core id: 0
cpu cores: 1
apicid: 0
initial apicid: 0
fpu: yes
fpu_exception: yes
cpuid level: 13
wp: yes
flags: fpu vme de pse tsc msr pae mce cx8 apic sep mtrr pge mca cmov pat pse36 clflush mmx fxsr sse sse2 ss syscall nx pdpe1gb rdtscp lm constant_tsc arch_perfmon rep_good nopl xtopology cpuid tsc_known_freq pni pclmulqdq ssse3 fma cx16 pcid sse4_1 sse4_2 x2apic movbe popcnt tsc_deadline_timer aes xsave avx f16c rdrand hypervisor lahf_lm abm invpcid_single pti ssbd ibrs ibpb stibp fsgsbase tsc_adjust bmi1 avx2 smep bmi2 erms invpcid xsaveopt arat md_clear
bugs: cpu_meltdown spectre_v1 spectre_v2 spec_store_bypass l1tf mds swapgs
bogomips: 6600.03
clflush size: 64
cache_alignment: 64
address sizes: 39 bits physical, 48 bits virtual

nench.sh

tweedledee

Processor: Intel(R) Xeon(R) CPU E5-1650 v2 @ 3.50GHz
CPU cores: 1
Frequency: 3499.998 MHz
RAM: 987Mi
bash: line 156: swapon: command not found
Swap: -
Kernel: Linux 4.19.0-6-amd64 x86_64
Disks: vda 10G HDD

CPU: SHA256-hashing 500 MB
5.551 seconds
CPU: bzip2-compressing 500 MB
9.677 seconds
CPU: AES-encrypting 500 MB
3.427 seconds

ioping: seek rate
min/avg/max/mdev = 64.1 us / 184.2 us / 96.6 ms / 2.37 ms
ioping: sequential read speed
generated 8.27 k requests in 5.00 s, 2.02 GiB, 1.65 k iops, 413.5 MiB/s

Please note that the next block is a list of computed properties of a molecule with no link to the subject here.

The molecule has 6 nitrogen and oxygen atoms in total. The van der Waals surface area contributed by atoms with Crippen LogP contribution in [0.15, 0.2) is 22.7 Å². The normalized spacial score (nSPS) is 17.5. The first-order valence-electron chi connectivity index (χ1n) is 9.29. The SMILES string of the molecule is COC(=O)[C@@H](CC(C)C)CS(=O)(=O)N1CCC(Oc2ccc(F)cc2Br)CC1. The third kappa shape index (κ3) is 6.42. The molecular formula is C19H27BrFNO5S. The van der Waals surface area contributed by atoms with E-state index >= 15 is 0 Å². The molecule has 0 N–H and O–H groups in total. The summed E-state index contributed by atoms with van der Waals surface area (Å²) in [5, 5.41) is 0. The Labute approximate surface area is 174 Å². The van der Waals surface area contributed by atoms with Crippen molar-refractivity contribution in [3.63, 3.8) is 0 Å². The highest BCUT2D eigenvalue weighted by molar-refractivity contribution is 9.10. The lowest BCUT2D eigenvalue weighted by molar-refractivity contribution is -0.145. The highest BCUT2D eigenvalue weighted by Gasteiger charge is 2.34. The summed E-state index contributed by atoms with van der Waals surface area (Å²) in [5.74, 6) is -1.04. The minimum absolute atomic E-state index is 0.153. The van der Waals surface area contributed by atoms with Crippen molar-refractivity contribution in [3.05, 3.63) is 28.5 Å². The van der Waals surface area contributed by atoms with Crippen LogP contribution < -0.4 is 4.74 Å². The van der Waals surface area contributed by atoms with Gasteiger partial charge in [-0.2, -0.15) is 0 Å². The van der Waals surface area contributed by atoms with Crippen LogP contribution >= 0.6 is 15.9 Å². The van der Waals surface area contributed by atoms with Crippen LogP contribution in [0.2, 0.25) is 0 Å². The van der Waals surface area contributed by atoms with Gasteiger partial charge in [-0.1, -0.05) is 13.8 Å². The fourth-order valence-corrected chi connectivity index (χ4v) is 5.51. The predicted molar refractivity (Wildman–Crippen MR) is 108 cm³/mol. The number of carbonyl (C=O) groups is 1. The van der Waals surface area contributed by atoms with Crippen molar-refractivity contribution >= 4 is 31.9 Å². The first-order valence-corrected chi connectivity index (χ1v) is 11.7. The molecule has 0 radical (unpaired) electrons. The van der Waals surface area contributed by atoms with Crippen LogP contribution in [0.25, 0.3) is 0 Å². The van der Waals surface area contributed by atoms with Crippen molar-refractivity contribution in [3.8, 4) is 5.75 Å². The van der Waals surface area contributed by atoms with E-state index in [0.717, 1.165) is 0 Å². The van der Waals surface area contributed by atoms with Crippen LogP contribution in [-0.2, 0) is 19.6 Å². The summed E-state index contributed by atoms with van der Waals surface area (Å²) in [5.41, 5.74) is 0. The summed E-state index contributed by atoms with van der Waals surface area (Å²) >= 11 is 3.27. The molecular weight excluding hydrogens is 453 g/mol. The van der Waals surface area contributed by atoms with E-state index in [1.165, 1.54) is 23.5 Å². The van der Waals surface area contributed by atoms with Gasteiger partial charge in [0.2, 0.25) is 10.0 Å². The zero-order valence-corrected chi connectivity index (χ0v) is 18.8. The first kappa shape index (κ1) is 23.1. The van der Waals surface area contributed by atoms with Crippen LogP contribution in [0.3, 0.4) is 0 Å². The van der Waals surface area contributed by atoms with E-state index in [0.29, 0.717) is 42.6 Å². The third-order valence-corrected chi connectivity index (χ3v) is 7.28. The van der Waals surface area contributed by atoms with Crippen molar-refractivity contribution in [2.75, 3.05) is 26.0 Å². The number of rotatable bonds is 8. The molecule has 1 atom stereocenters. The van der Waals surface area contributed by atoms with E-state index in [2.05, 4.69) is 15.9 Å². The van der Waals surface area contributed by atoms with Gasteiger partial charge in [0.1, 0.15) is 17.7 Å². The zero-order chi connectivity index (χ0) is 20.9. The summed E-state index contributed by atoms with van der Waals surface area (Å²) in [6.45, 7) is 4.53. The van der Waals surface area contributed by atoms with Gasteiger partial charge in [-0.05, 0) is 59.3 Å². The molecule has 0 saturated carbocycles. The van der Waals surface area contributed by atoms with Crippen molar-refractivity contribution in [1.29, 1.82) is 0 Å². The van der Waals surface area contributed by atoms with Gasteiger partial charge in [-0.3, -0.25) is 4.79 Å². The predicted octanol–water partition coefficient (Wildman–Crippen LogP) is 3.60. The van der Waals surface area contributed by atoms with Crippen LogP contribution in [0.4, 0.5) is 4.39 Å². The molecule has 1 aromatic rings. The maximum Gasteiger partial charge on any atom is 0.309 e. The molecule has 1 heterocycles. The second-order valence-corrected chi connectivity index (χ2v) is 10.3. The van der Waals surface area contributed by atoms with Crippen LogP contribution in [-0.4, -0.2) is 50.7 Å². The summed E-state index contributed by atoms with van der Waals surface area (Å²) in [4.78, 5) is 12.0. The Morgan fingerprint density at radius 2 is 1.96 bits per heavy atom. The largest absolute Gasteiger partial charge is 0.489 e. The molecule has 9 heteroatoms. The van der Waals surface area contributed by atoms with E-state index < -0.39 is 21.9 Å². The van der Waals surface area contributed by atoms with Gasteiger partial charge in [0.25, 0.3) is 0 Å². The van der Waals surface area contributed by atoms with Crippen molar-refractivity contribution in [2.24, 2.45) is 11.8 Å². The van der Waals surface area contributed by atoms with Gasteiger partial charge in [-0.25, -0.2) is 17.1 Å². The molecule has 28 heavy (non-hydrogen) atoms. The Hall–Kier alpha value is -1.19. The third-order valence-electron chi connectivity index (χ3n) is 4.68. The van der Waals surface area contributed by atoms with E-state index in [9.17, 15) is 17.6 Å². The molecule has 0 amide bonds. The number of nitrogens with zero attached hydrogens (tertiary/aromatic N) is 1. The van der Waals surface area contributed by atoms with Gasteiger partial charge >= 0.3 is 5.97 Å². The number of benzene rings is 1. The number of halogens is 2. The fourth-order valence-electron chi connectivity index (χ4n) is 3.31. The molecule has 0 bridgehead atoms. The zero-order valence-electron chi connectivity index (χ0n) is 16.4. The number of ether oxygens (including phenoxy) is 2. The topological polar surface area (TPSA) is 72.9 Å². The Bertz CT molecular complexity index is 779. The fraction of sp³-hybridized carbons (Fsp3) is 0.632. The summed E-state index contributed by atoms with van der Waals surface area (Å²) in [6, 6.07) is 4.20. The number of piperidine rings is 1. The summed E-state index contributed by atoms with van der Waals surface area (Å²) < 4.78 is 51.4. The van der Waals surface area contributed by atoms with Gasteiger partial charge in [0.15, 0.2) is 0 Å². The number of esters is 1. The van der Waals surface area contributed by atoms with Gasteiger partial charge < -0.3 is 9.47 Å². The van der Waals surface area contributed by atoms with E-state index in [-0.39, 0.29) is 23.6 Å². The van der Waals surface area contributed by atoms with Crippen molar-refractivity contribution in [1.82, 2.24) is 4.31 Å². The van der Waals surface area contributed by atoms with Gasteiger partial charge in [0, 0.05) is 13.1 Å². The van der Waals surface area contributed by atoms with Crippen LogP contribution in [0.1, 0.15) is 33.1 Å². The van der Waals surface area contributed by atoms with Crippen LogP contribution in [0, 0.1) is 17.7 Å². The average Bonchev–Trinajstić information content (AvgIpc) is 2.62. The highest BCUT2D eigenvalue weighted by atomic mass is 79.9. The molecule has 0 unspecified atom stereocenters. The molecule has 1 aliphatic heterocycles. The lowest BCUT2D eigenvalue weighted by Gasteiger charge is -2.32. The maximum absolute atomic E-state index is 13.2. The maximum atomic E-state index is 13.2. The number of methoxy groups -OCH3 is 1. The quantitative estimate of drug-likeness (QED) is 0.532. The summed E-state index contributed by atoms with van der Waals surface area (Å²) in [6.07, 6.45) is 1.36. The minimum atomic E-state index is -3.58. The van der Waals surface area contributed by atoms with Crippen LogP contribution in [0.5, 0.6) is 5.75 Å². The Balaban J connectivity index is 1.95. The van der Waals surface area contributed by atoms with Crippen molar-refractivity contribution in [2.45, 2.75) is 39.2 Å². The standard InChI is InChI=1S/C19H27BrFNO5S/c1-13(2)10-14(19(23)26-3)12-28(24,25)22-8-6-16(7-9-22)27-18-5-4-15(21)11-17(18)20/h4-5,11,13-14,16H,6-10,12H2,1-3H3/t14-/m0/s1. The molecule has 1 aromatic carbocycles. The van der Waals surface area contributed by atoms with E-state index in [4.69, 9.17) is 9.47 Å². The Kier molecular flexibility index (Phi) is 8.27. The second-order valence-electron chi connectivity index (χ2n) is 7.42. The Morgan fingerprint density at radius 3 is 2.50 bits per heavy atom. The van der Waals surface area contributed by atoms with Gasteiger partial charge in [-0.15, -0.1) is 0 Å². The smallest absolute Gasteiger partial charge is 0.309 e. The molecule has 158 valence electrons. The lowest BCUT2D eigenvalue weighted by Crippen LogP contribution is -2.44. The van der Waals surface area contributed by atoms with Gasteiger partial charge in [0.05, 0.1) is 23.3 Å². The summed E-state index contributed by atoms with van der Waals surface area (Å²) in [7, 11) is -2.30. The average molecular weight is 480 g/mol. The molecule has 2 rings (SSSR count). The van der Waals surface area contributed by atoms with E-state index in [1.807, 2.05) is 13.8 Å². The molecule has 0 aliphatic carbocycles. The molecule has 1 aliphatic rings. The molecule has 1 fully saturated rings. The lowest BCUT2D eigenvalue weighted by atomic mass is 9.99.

dd: sequential write speed
1st run: 576.97 MiB/s
2nd run: 372.89 MiB/s
3rd run: 330.92 MiB/s
average: 426.93 MiB/s

IPv4 speedtests
your IPv4: 144.76.245.xxxx

Cachefly CDN: 29.76 MiB/s
Leaseweb (NL): 38.16 MiB/s
Softlayer DAL (US): 10.18 MiB/s
Online.net (FR): 54.94 MiB/s
OVH BHS (CA): 16.42 MiB/s

No IPv6 connectivity detected

tweedledum

-------------------------------------------------
nench.sh v2019.07.20 -- https://git.io/nench.sh
benchmark timestamp: 2019-10-08 16:25:26 UTC
-------------------------------------------------

Processor: Intel(R) Xeon(R) CPU E3-1230 v3 @ 3.30GHz
CPU cores: 1
Frequency: 3300.016 MHz
RAM: 987Mi
bash: line 156: swapon: command not found
Swap: -
Kernel: Linux 4.19.0-5-amd64 x86_64

Disks:
vda 10G HDD

CPU: SHA256-hashing 500 MB
5.034 seconds
CPU: bzip2-compressing 500 MB
8.091 seconds
CPU: AES-encrypting 500 MB
2.494 seconds

ioping: seek rate
min/avg/max/mdev = 106.4 us / 263.3 us / 51.2 ms / 2.51 ms
ioping: sequential read speed
generated 5.33 k requests in 5.00 s, 1.30 GiB, 1.07 k iops, 266.7 MiB/s

dd: sequential write speed
1st run: 473.02 MiB/s
2nd run: 464.44 MiB/s
3rd run: 474.93 MiB/s
average: 470.80 MiB/s

IPv4 speedtests
your IPv4: 45.61.147.xxxx

Cachefly CDN: 70.62 MiB/s
Leaseweb (NL): 22.13 MiB/s
Softlayer DAL (US): 29.28 MiB/s
Online.net (FR): 28.24 MiB/s
OVH BHS (CA): 64.81 MiB/s

IPv6 speedtests
your IPv6: 2602:fed2:7709:xxxx

Leaseweb (NL): 19.55 MiB/s
Softlayer DAL (US): 30.87 MiB/s
Online.net (FR): 9.38 MiB/s
OVH BHS (CA): 64.02 MiB/s

 

In part II of this post, I will publish the outputs from YABS and bench.sh. As of publishing  this Part I, I have spent one week with these two VPS’es. In the coming days, I plan to ‘dismantle and rebuild’ that is, re-set the machines and teinstall the Operating Systems. Probably with either CentOs or Ubuntu.

2 thoughts on “Review of VPS’es from Nexusbytes- Part I